Don Thomas tells students at Collegedale Academy about his journey to become an astronaut Wednesday, March 14, 2018 in Collegedale, Tenn. Thomas is a former astronaut, engineer, professional speaker, educator, and author of "Orbit of Discovery" about his STS-70 mission aboard space shuttle Discovery.

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Retired astronaut visits Collegedale Academy

Gasps and giggles filled a Collegedale Academy auditorium as a retired astronaut spoke to children for National Pi Day.

Pi Day falls on March 14 every year. It's a celebration of the representation of the infinite sequence of pi, 3.14, that represents the ratio of a circle's circumference to its diameter.

For its celebrations, Collegedale Academy invited retired astronaut Don Thomas to talk to students about what it is like to live and work in space and the importance of persistence and good work ethic. Thomas has been retired for about 11 years now and travels around the world speaking to students about space. As an astronaut, he's been on four missions totaling 44 days in space and orbited the earth 692 times.

But becoming an astronaut is no easy task, Thomas said. It took him four tries before NASA finally hired him.

"I thought by working hard, doing my best, going to good schools, working for a great company, I thought I would be a shoe-in," he said. "But that wasn't going to be the case."

After his first two tries, Thomas studied the backgrounds of the people who were being accepted. He learned what kind of experience NASA was looking for, and he worked to get those qualifications. It wasn't until he was 35 years old that NASA finally hired him, and he didn't make it to space until he was 39.

"[That's] pretty much an old man, right?" he asked the children. They laughed.

He told about the detailed reference check he went through.

"NASA was doing a security background check on me," he said. "They talked to every employer wherever I worked from high school on."

Thomas said they contacted former bosses to ask about his work ethic. They reached out to friends and neighbors for character references.

He asked the children what they thought the lesson was.

"Don't give up on your dreams," some said.

"All good things happen to those who work for it," others said.

"It takes a lot of hard work, and it takes time to get there as well," Thomas told them. " ... You can accomplish anything you want to in your lifetime."

After he explained how he became an astronaut, he shared photos and stories of his missions and what his job entailed.

On a mission, he said he and his crew mates would work on 100-200 science experiments. As an example, he explained how studying the effect of gravity on fire is important. With gravity, hot air rises because it's lighter. The hot air rising is what draws the flame into a point. But in space, there is no gravity, so the flame burns in a perfect sphere.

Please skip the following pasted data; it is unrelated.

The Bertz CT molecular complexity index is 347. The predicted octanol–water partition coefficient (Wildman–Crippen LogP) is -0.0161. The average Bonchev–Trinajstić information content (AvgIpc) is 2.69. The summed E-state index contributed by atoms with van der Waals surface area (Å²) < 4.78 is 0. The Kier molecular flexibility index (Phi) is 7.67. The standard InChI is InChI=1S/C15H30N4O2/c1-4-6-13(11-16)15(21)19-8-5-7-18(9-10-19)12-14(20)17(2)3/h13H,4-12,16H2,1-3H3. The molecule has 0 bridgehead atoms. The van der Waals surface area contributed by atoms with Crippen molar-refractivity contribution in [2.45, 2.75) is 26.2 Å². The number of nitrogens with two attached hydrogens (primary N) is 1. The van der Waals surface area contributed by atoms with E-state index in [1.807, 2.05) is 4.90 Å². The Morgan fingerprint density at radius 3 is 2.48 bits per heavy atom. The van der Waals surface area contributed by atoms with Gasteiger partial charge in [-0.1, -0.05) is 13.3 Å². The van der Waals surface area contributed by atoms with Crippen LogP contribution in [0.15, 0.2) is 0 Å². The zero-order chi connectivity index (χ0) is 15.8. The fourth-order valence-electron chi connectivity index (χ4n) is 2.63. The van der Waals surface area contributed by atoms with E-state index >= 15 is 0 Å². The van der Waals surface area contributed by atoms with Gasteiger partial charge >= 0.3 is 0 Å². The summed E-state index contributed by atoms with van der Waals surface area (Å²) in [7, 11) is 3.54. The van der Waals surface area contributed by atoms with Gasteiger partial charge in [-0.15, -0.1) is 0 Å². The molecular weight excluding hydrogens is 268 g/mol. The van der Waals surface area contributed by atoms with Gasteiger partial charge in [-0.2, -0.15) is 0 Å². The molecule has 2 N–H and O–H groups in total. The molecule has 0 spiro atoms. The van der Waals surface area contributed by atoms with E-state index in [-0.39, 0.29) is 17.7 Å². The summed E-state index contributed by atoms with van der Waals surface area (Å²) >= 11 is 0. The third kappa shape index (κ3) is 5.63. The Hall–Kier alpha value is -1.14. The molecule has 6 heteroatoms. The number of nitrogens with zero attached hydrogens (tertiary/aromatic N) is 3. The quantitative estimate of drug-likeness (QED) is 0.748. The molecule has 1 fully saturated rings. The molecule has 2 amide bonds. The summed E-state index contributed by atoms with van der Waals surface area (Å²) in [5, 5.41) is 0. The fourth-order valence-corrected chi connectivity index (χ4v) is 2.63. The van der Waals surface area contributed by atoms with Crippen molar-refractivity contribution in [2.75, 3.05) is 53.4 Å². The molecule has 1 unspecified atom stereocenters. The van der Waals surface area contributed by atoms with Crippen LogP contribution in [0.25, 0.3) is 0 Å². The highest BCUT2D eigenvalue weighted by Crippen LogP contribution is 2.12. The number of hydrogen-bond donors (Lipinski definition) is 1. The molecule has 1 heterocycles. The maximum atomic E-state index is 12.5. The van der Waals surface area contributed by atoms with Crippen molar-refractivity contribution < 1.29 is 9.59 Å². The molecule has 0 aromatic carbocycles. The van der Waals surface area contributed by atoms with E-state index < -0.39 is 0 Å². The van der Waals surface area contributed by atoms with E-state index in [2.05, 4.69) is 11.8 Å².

"They're trying to understand the basic fundamentals of combustion," Thomas said. "And maybe from these experiments up in space we can improve our burning process here on earth for automobiles, power plants, things like that."

One child asked if astronauts play pranks on each other. Thomas said they tried not to do that because it's "kind of a hazardous environment up there." But they do goof around, he said.

"When we have free time, sometimes the astronauts like to play catch," he said. "But we don't have [balls] in space, so what we'll do, we have one of the astronauts tuck themselves into a ball. It's pretty wild to see two people playing catch with another human."

At the end of the presentation, sophomore Makayla De Wind said Thomas made her realize that what she does in high school really does matter for her future.

"My biggest takeaway was definitely the fact to never stop going for my dreams, no matter how hard they might be," she said.

De Wind said she's thinking about being a veterinarian when she's older, but the stars and space have always interested her.

Thomas said he hopes the future of space travel holds a Mars landing sometime soon, and he hopes to have inspired at least one student to become one of the astronauts on that mission.

"To know that you had that kind of impact on somebody, that would make my whole life worthwhile," he said. "If there's just one student that I connect with that I change their life because of what they heard, that would be amazing."

Contact staff writer Rosana Hughes at or 423-757-6327 with tips or story ideas. Follow her on Twitter @HughesRosana.